Oil fell as the week’s trading kicked off, extending the biggest weekly decline since April, amid persistent concern about weakening demand.
(Bloomberg) — Oil fell as the week’s trading kicked off, extending the biggest weekly decline since April, amid persistent concern about weakening demand.
West Texas Intermediate dropped toward $88 a barrel in early Asian trading after slumping by almost 10% last week on soft US gasoline consumption data. Investors have backed away from commodities in recent months as slowing growth feeds concern that energy usage will drop. That’s eroded liquidity .
Crude has had a roller-coaster ride in 2022, soaring in the opening months of the year following Russia’s invasion of Ukraine, then sinking from June onward as slowdown concerns gathered pace. Elevated inflation has prompted central banks including the Federal Reserve to jack up interest rates, with investors wagering that more hikes remain in store this half.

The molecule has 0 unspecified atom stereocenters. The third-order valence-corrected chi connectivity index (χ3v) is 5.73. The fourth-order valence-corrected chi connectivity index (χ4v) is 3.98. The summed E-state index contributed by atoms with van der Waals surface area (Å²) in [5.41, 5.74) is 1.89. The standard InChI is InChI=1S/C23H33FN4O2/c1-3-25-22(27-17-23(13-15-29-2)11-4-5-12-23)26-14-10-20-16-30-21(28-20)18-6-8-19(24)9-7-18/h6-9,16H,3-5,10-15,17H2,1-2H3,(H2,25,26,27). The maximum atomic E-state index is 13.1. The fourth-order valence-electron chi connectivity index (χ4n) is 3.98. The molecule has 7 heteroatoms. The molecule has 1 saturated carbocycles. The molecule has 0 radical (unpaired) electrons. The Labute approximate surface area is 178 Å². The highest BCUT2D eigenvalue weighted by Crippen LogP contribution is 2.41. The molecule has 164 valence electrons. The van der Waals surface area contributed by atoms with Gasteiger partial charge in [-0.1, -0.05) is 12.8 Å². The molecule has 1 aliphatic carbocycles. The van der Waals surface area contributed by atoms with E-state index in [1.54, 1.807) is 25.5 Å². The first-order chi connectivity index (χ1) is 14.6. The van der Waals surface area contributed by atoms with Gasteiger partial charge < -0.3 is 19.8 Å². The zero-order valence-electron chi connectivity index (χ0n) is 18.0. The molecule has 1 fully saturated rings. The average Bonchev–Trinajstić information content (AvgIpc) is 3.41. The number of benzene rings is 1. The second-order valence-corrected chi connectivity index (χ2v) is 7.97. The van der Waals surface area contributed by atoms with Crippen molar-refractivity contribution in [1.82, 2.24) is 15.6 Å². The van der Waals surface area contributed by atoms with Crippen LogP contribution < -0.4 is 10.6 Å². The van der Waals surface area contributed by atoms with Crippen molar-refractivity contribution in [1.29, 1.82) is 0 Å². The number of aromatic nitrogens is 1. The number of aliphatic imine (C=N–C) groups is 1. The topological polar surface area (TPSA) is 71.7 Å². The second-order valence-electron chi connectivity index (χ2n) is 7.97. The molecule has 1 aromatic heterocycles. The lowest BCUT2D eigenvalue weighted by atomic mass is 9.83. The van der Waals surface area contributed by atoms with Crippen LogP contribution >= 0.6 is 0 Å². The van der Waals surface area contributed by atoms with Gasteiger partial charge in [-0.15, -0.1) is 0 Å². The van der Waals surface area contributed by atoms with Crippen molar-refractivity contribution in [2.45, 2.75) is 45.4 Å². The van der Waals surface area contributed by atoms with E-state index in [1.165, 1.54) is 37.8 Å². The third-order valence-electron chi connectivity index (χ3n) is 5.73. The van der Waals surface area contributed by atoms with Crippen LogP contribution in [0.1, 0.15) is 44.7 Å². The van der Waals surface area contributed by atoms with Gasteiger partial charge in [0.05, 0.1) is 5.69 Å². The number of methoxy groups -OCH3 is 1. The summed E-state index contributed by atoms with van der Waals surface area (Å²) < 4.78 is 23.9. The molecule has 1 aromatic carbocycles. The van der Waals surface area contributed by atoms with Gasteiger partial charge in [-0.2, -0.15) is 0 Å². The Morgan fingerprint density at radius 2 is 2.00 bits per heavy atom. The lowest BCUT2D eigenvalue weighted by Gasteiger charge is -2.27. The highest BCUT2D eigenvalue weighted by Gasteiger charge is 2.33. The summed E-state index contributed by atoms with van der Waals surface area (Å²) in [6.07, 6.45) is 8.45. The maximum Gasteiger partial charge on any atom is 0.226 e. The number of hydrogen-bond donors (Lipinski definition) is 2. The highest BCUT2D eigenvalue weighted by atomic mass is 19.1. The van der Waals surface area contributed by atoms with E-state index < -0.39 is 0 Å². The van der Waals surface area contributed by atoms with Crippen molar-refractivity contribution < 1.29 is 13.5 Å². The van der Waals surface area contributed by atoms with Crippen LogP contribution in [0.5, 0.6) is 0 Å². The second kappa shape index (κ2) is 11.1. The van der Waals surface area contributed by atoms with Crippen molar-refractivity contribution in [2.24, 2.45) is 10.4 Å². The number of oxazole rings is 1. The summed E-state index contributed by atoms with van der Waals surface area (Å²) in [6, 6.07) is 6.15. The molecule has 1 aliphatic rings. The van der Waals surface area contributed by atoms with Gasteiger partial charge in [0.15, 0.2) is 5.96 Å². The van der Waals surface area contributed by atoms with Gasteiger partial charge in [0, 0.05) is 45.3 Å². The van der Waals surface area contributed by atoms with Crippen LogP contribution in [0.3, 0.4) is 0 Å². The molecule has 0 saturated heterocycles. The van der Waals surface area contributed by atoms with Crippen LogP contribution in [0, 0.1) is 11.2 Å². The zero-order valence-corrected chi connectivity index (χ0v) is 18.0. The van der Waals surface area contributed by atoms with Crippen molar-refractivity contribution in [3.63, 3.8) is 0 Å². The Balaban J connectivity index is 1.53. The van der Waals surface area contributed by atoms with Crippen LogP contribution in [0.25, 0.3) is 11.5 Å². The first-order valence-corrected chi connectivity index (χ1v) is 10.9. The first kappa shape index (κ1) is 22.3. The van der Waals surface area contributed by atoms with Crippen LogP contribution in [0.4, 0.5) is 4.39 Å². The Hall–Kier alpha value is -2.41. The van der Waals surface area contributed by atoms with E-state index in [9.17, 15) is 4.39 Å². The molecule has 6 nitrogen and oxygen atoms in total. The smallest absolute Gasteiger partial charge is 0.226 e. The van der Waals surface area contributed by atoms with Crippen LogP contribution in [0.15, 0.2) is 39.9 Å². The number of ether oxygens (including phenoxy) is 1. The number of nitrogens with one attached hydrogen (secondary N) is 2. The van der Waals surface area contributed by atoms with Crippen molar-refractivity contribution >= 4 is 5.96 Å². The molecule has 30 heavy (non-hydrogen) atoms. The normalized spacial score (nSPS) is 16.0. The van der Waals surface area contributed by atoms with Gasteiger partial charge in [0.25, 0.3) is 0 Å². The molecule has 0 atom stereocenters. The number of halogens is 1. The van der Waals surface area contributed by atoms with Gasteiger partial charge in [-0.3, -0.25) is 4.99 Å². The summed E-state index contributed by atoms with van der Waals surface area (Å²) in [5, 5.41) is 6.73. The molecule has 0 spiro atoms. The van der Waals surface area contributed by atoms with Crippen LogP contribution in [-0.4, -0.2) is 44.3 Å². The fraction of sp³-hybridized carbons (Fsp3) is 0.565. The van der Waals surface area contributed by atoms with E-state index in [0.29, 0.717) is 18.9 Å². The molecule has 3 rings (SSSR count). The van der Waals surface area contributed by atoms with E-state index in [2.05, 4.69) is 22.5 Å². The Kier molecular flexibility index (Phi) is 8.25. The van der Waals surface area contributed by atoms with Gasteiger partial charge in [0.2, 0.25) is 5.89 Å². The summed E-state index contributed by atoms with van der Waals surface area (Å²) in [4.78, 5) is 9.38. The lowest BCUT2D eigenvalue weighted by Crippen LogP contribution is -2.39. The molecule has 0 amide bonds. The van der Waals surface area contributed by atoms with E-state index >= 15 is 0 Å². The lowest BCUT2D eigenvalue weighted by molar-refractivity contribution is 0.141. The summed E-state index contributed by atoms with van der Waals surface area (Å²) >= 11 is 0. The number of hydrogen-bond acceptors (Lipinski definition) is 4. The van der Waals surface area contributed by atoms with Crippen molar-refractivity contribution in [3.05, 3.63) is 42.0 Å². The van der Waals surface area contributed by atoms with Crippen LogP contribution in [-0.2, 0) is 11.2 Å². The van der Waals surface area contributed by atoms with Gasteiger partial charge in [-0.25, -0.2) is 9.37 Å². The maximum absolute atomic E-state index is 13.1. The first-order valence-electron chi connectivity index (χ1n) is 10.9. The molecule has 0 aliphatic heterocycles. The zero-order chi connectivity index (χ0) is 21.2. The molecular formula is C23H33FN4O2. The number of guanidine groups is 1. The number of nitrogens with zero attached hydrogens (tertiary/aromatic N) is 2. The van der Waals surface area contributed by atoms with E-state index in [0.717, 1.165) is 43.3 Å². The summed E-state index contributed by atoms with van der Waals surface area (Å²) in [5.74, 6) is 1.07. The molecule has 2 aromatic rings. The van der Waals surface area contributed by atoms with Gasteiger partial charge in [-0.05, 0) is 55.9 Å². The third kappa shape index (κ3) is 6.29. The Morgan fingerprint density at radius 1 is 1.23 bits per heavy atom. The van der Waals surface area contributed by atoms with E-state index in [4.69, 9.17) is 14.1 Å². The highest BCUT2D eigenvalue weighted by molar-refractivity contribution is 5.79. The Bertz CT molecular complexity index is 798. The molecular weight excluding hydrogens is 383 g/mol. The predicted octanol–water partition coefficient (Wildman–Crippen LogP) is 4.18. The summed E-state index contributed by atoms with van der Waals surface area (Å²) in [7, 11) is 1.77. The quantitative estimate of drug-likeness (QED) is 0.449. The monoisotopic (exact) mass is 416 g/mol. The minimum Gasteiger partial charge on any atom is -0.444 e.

Oil is “down but not out,” Goldman Sachs Group Inc. analysts including Damien Courvalin said in an Aug. 7 note that both reduced the bank’s near-term price forecasts while making the case for a rebound. “We continue to expect that the The oil market will remain in unsustainable deficits at current prices.”
Oil’s drop early Monday came despite data released at the weekend that showed China’s imports of crude rose in July from the lowest in four years as travel and transportation activity improved after Covid-19 curbs eased. Still, the country’s year-to-date total remains about 4% lower.
While oil markets remain in backwardation, a bullish pricing pattern, key differentials have narrowed in recent weeks, suggesting an easing of tightness. Brent’s prompt spread, the difference between its two nearest contracts was $1.69 a barrel on Monday, down from $3.56 a month ago .